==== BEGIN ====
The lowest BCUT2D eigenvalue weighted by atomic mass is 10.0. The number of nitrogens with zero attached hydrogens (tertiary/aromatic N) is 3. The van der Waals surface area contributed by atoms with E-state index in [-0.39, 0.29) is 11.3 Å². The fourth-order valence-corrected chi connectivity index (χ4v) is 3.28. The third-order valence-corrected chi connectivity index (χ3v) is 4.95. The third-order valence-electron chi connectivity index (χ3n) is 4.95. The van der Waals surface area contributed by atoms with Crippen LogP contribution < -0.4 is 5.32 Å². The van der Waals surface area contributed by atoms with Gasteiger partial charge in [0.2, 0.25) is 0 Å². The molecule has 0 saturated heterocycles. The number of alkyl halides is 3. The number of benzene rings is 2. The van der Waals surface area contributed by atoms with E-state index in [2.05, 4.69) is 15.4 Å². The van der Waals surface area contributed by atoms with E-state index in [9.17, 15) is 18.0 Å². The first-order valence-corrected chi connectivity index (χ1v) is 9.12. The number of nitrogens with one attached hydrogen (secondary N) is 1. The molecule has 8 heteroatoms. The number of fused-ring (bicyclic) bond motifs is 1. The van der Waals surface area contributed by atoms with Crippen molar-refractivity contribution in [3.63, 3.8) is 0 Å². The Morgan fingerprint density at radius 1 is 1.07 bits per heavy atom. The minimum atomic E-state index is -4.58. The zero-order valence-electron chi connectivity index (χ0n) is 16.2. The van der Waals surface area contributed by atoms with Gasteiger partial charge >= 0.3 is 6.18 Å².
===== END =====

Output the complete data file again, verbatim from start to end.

The lowest BCUT2D eigenvalue weighted by atomic mass is 10.0. The number of nitrogens with zero attached hydrogens (tertiary/aromatic N) is 3. The van der Waals surface area contributed by atoms with E-state index in [-0.39, 0.29) is 11.3 Å². The fourth-order valence-corrected chi connectivity index (χ4v) is 3.28. The third-order valence-corrected chi connectivity index (χ3v) is 4.95. The third-order valence-electron chi connectivity index (χ3n) is 4.95. The van der Waals surface area contributed by atoms with Crippen LogP contribution < -0.4 is 5.32 Å². The van der Waals surface area contributed by atoms with Gasteiger partial charge in [0.2, 0.25) is 0 Å². The molecule has 0 saturated heterocycles. The number of alkyl halides is 3. The number of benzene rings is 2. The van der Waals surface area contributed by atoms with E-state index in [2.05, 4.69) is 15.4 Å². The van der Waals surface area contributed by atoms with E-state index in [9.17, 15) is 18.0 Å². The first-order valence-corrected chi connectivity index (χ1v) is 9.12. The number of nitrogens with one attached hydrogen (secondary N) is 1. The molecule has 8 heteroatoms. The number of fused-ring (bicyclic) bond motifs is 1. The van der Waals surface area contributed by atoms with Crippen molar-refractivity contribution in [3.63, 3.8) is 0 Å². The Morgan fingerprint density at radius 1 is 1.07 bits per heavy atom. The minimum atomic E-state index is -4.58. The zero-order valence-electron chi connectivity index (χ0n) is 16.2. The van der Waals surface area contributed by atoms with Gasteiger partial charge >= 0.3 is 6.18 Å².